On the flip side, I don’t like cardio. At all. And if I had to do cardio, I wouldn’t choose HIIT cardio on purpose. I’d run on a treadmill or walk up and down some stairs. Give me that bodybuilding cardio any day. I have no desire to be the kind of athlete that needs this kind of cardio training. I know however that right now (probably more than ever) I want to have a healthy cardiovascular system, right? So I’m doing what I have to do to make that happen. If I’m going to be a healthy person then I have to do my cardio.
As far as results go, I didn’t take measurements or pictures so I’m not sure from an “inches” perspective how much changed. I’ve lost some weight (around 5 pounds). But I think more tangibly, I’m feeling like I’ve gotten stronger, I don’t get as winded when I bend down to tie my shoes, and Heather is starting to check out my muscles. 😉 These are all wins.
My Next Step
So now that I’m finished with LIIFT4 … what’s next?
- I could go back and do another round of 10 Rounds. I really enjoyed this program so this would be a good choice for me.
- I could go back and immediately do another round of LIIFT4. Yet another good option. I didn’t enjoy this one as much as 10 Rounds but I can’t argue with the results it’s given me.
- I could do something I haven’t done yet. Maybe pick up P90X or Body Beast. Body Beast is a good option because it’s meant to be just a weightlifting/bodybuilding style workout program. Which feels like it would be my soulmate Beachbody workout.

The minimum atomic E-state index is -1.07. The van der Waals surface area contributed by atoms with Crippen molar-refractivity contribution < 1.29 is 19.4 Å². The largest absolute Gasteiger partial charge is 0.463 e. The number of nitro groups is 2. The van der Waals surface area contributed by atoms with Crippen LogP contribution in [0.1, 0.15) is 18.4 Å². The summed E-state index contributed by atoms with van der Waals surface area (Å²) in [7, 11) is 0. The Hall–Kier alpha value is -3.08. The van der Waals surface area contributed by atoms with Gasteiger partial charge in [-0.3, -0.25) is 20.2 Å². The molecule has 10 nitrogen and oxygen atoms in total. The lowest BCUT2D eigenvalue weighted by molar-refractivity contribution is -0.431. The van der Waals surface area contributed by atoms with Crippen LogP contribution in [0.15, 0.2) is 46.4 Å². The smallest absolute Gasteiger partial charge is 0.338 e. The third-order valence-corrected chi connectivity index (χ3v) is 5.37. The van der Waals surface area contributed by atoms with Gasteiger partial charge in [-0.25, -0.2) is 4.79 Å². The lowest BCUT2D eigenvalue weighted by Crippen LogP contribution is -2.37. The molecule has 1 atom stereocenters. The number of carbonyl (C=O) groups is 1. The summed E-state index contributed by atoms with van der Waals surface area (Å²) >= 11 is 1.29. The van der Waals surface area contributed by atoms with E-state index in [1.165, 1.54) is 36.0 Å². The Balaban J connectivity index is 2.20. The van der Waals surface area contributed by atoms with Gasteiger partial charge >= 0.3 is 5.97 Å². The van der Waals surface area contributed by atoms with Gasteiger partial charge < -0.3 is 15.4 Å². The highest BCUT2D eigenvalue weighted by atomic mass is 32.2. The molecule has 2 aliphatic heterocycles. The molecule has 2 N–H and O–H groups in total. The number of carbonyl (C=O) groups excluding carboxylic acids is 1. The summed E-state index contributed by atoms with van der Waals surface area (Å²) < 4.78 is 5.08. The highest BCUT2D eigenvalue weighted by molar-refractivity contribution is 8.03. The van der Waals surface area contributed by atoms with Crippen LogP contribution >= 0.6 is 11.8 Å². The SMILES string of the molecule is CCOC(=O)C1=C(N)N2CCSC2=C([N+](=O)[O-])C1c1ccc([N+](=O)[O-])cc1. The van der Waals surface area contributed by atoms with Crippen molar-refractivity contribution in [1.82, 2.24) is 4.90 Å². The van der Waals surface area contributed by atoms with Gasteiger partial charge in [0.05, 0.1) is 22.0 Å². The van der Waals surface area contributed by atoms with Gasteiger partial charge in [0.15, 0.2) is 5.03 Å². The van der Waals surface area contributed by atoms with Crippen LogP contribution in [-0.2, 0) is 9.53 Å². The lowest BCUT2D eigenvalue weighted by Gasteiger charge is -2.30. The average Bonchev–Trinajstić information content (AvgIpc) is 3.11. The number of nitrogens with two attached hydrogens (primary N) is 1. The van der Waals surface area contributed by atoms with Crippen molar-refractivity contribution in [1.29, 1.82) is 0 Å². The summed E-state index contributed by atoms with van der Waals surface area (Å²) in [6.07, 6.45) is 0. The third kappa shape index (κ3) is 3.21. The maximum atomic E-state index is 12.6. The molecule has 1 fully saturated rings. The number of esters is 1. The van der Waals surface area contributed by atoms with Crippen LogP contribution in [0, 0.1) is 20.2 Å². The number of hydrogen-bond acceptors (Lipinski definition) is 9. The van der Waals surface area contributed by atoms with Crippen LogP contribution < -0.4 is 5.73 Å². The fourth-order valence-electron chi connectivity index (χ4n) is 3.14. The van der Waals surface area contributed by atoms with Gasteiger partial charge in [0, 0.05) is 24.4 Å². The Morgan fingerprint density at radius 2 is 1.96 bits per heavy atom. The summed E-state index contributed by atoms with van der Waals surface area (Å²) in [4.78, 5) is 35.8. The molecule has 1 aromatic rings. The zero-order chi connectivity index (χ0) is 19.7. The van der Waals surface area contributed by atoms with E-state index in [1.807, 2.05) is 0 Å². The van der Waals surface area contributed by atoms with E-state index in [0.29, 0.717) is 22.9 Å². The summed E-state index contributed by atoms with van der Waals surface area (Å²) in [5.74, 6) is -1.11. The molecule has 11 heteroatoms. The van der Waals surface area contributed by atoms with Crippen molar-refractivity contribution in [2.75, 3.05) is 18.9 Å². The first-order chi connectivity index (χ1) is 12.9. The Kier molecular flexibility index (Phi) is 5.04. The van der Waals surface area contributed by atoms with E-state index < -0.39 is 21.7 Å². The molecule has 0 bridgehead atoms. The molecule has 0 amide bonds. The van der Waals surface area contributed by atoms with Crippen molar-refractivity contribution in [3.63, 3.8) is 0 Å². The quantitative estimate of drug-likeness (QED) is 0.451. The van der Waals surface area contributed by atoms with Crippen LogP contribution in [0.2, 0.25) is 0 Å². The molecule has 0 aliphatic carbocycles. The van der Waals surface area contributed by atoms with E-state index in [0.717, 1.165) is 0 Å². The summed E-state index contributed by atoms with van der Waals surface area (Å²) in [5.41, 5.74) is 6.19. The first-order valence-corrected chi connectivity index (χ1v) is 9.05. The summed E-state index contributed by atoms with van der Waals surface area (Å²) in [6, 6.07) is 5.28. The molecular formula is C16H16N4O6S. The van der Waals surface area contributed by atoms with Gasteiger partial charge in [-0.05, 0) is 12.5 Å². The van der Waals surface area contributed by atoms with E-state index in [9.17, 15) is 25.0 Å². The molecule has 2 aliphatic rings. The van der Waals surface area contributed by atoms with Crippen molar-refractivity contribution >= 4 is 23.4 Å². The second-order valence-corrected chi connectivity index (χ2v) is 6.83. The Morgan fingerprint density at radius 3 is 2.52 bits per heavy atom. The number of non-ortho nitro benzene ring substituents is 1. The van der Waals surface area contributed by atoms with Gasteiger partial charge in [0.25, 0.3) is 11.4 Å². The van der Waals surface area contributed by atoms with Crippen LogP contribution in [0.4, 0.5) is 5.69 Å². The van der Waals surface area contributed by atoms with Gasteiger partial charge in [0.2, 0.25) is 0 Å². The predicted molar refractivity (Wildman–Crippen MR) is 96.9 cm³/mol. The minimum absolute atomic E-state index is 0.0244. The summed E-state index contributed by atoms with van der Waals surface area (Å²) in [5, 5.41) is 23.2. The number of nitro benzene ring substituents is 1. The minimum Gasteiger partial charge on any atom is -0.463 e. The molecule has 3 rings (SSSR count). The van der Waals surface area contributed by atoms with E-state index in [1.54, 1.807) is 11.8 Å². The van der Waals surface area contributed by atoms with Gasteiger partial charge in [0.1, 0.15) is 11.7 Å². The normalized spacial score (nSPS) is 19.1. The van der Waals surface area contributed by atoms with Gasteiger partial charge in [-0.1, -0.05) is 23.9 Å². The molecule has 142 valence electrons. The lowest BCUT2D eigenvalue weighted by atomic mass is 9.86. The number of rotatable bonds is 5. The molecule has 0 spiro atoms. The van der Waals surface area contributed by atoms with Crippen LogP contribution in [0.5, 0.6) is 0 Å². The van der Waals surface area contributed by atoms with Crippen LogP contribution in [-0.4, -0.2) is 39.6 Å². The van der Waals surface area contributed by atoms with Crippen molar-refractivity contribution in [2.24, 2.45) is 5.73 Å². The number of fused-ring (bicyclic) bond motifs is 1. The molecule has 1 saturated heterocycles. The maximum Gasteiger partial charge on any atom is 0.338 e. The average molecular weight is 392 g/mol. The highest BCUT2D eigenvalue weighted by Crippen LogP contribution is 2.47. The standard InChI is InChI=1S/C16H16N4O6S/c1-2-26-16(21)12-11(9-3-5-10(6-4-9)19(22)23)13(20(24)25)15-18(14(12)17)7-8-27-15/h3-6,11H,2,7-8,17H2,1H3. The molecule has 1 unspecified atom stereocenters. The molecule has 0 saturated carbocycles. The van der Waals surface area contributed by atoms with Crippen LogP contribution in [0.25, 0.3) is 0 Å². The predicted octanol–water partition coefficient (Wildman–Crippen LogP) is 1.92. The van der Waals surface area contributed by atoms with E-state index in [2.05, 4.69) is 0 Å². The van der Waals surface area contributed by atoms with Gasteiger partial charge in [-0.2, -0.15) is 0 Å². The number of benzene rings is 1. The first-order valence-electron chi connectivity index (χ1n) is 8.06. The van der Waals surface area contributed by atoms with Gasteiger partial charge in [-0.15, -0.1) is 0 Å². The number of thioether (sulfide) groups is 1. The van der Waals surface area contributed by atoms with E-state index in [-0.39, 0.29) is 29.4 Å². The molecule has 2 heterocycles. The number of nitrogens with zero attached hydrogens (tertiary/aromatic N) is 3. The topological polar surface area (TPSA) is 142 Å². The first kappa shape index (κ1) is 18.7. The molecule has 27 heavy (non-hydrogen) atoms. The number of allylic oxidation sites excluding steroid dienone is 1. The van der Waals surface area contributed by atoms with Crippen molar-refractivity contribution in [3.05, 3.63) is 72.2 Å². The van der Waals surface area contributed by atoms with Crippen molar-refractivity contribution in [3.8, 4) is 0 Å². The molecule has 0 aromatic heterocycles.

Instead, what I’ve decided to do is a combination LIIFT4/10 Rounds hybrid. Why not take the 2 programs that I’ve just completed and stick them together? They both have weightlifting, they both have cardio (albeit in different forms). Why wouldn’t that work?
Beachbody loves to create hybrid calendars for their programs to keep things fresh and so that you continue to come back to them. But so far I haven’t seen this as an option from them. So I decided to create my own.
LIIFT4 is 8 weeks and 10 Rounds is 6 weeks. So I figured I could start with a week of LIIFT4 then do a week of 10 Rounds and then repeat until I’ve gone through the first 6 weeks of LIIFT4 and all 6 weeks of 10 Rounds. Then I would just finish up with the last 2 weeks of LIIFT4.
This whole hybrid “program” would take 14 weeks. Which would be the longest program I’ve ever done. It will take stamina and a stick-to-itiveness that I have yet to have possessed in my fitness life.
But if I am to be a healthy person, then fitness is something that I will be doing for the rest of my days, not something that I just do for a couple weeks and quit. No longer does the number of days or weeks in a program matter. What matters is that I work out at least 5 days a week regardless of the workout program I’m doing. That’s what a healthy person would do. I think that mindset will serve me very well going forward.
The good news is that if I do this hybrid program according to the schedule I have planned, then that leaves me with just enough time at the end of the year to do another round of 10 Rounds on it’s own and finish right as the year ends. That seems like a pretty great way to end the year.